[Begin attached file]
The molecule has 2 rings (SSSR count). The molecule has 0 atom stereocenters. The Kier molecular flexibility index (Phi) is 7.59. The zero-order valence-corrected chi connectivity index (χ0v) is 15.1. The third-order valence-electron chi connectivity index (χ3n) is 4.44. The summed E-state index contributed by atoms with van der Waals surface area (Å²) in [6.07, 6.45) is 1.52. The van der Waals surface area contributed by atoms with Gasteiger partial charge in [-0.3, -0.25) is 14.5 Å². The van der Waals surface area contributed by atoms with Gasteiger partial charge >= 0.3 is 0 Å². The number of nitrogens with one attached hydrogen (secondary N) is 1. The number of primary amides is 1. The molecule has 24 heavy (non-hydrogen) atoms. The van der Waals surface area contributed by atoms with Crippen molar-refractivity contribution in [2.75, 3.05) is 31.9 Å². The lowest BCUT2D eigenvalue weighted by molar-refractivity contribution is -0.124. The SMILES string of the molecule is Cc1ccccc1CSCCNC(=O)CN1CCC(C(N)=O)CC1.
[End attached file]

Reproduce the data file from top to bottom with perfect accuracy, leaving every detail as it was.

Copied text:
The molecule has 2 rings (SSSR count). The molecule has 0 atom stereocenters. The Kier molecular flexibility index (Phi) is 7.59. The zero-order valence-corrected chi connectivity index (χ0v) is 15.1. The third-order valence-electron chi connectivity index (χ3n) is 4.44. The summed E-state index contributed by atoms with van der Waals surface area (Å²) in [6.07, 6.45) is 1.52. The van der Waals surface area contributed by atoms with Gasteiger partial charge in [-0.3, -0.25) is 14.5 Å². The van der Waals surface area contributed by atoms with Gasteiger partial charge >= 0.3 is 0 Å². The number of nitrogens with one attached hydrogen (secondary N) is 1. The number of primary amides is 1. The molecule has 24 heavy (non-hydrogen) atoms. The van der Waals surface area contributed by atoms with Crippen molar-refractivity contribution in [2.75, 3.05) is 31.9 Å². The lowest BCUT2D eigenvalue weighted by molar-refractivity contribution is -0.124. The SMILES string of the molecule is Cc1ccccc1CSCCNC(=O)CN1CCC(C(N)=O)CC1.